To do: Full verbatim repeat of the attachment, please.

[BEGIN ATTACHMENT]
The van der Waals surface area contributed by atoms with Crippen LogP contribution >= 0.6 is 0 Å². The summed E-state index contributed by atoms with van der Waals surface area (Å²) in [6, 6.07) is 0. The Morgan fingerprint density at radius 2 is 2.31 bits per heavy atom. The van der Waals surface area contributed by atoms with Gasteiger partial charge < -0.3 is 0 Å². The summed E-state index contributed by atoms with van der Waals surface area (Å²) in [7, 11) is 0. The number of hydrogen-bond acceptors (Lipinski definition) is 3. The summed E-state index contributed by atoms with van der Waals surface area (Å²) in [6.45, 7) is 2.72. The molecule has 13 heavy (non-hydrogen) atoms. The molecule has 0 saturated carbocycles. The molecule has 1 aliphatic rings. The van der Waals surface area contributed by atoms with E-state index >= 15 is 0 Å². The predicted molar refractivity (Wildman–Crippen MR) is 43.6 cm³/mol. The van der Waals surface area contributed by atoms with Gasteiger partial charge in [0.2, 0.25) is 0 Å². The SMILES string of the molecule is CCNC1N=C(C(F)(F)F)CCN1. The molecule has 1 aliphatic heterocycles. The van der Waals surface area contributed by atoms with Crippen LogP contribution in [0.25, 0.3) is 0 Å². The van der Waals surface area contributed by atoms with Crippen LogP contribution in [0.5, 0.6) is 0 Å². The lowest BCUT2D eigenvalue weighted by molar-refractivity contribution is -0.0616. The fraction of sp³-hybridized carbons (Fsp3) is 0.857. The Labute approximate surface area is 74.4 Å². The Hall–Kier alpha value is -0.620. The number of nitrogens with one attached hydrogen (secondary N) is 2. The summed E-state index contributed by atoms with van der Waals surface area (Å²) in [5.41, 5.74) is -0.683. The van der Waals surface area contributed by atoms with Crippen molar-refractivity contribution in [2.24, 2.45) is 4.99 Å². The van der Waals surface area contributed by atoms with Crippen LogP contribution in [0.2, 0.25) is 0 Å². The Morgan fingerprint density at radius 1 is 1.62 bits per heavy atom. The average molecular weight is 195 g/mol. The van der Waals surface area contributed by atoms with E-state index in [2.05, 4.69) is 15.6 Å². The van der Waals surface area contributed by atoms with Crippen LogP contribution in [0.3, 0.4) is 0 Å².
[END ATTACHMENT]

The van der Waals surface area contributed by atoms with Crippen LogP contribution >= 0.6 is 0 Å². The summed E-state index contributed by atoms with van der Waals surface area (Å²) in [6, 6.07) is 0. The Morgan fingerprint density at radius 2 is 2.31 bits per heavy atom. The van der Waals surface area contributed by atoms with Gasteiger partial charge < -0.3 is 0 Å². The summed E-state index contributed by atoms with van der Waals surface area (Å²) in [7, 11) is 0. The number of hydrogen-bond acceptors (Lipinski definition) is 3. The summed E-state index contributed by atoms with van der Waals surface area (Å²) in [6.45, 7) is 2.72. The molecule has 13 heavy (non-hydrogen) atoms. The molecule has 0 saturated carbocycles. The molecule has 1 aliphatic rings. The van der Waals surface area contributed by atoms with E-state index >= 15 is 0 Å². The predicted molar refractivity (Wildman–Crippen MR) is 43.6 cm³/mol. The van der Waals surface area contributed by atoms with Gasteiger partial charge in [0.2, 0.25) is 0 Å². The SMILES string of the molecule is CCNC1N=C(C(F)(F)F)CCN1. The molecule has 1 aliphatic heterocycles. The van der Waals surface area contributed by atoms with Crippen LogP contribution in [0.25, 0.3) is 0 Å². The van der Waals surface area contributed by atoms with Crippen LogP contribution in [0.5, 0.6) is 0 Å². The lowest BCUT2D eigenvalue weighted by molar-refractivity contribution is -0.0616. The fraction of sp³-hybridized carbons (Fsp3) is 0.857. The Labute approximate surface area is 74.4 Å². The Hall–Kier alpha value is -0.620. The number of nitrogens with one attached hydrogen (secondary N) is 2. The summed E-state index contributed by atoms with van der Waals surface area (Å²) in [5.41, 5.74) is -0.683. The van der Waals surface area contributed by atoms with Crippen molar-refractivity contribution in [2.24, 2.45) is 4.99 Å². The van der Waals surface area contributed by atoms with Crippen LogP contribution in [0.2, 0.25) is 0 Å². The Morgan fingerprint density at radius 1 is 1.62 bits per heavy atom. The average molecular weight is 195 g/mol. The van der Waals surface area contributed by atoms with E-state index in [2.05, 4.69) is 15.6 Å². The van der Waals surface area contributed by atoms with Crippen LogP contribution in [0.3, 0.4) is 0 Å².